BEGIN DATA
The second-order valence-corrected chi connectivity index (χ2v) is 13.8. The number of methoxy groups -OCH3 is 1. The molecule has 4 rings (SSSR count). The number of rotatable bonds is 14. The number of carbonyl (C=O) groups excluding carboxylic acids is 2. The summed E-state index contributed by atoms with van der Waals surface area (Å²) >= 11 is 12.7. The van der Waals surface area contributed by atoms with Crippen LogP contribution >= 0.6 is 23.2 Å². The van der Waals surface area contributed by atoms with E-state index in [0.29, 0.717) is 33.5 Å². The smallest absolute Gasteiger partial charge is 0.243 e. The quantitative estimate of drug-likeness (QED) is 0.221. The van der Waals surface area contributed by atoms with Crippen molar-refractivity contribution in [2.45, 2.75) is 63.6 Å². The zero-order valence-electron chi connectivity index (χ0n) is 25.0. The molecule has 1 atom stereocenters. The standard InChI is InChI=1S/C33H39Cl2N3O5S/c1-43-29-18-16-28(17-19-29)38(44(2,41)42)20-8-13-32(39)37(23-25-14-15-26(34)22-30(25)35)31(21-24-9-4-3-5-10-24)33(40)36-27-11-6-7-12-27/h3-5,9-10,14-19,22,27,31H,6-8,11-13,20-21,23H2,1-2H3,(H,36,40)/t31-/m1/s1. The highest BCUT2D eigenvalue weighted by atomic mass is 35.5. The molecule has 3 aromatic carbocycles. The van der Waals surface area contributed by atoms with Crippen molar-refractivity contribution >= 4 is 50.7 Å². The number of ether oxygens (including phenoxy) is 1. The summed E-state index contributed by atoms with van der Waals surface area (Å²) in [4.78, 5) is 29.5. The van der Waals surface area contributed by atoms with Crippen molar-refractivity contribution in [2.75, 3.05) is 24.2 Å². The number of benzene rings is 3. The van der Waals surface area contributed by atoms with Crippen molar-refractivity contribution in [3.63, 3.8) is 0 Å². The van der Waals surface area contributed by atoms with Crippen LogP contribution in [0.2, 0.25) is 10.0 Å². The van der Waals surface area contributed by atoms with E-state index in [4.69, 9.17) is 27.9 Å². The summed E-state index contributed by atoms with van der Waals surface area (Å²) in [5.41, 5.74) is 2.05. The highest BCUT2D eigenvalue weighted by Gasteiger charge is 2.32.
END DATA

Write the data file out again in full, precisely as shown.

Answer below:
The second-order valence-corrected chi connectivity index (χ2v) is 13.8. The number of methoxy groups -OCH3 is 1. The molecule has 4 rings (SSSR count). The number of rotatable bonds is 14. The number of carbonyl (C=O) groups excluding carboxylic acids is 2. The summed E-state index contributed by atoms with van der Waals surface area (Å²) >= 11 is 12.7. The van der Waals surface area contributed by atoms with Crippen LogP contribution >= 0.6 is 23.2 Å². The van der Waals surface area contributed by atoms with E-state index in [0.29, 0.717) is 33.5 Å². The smallest absolute Gasteiger partial charge is 0.243 e. The quantitative estimate of drug-likeness (QED) is 0.221. The van der Waals surface area contributed by atoms with Crippen molar-refractivity contribution in [2.45, 2.75) is 63.6 Å². The zero-order valence-electron chi connectivity index (χ0n) is 25.0. The molecule has 1 atom stereocenters. The standard InChI is InChI=1S/C33H39Cl2N3O5S/c1-43-29-18-16-28(17-19-29)38(44(2,41)42)20-8-13-32(39)37(23-25-14-15-26(34)22-30(25)35)31(21-24-9-4-3-5-10-24)33(40)36-27-11-6-7-12-27/h3-5,9-10,14-19,22,27,31H,6-8,11-13,20-21,23H2,1-2H3,(H,36,40)/t31-/m1/s1. The highest BCUT2D eigenvalue weighted by atomic mass is 35.5. The molecule has 3 aromatic carbocycles. The van der Waals surface area contributed by atoms with Crippen molar-refractivity contribution >= 4 is 50.7 Å². The number of ether oxygens (including phenoxy) is 1. The summed E-state index contributed by atoms with van der Waals surface area (Å²) in [4.78, 5) is 29.5. The van der Waals surface area contributed by atoms with Crippen molar-refractivity contribution in [2.75, 3.05) is 24.2 Å². The number of benzene rings is 3. The van der Waals surface area contributed by atoms with Crippen molar-refractivity contribution in [3.63, 3.8) is 0 Å². The van der Waals surface area contributed by atoms with Crippen LogP contribution in [0.2, 0.25) is 10.0 Å². The van der Waals surface area contributed by atoms with E-state index in [4.69, 9.17) is 27.9 Å². The summed E-state index contributed by atoms with van der Waals surface area (Å²) in [5.41, 5.74) is 2.05. The highest BCUT2D eigenvalue weighted by Gasteiger charge is 2.32.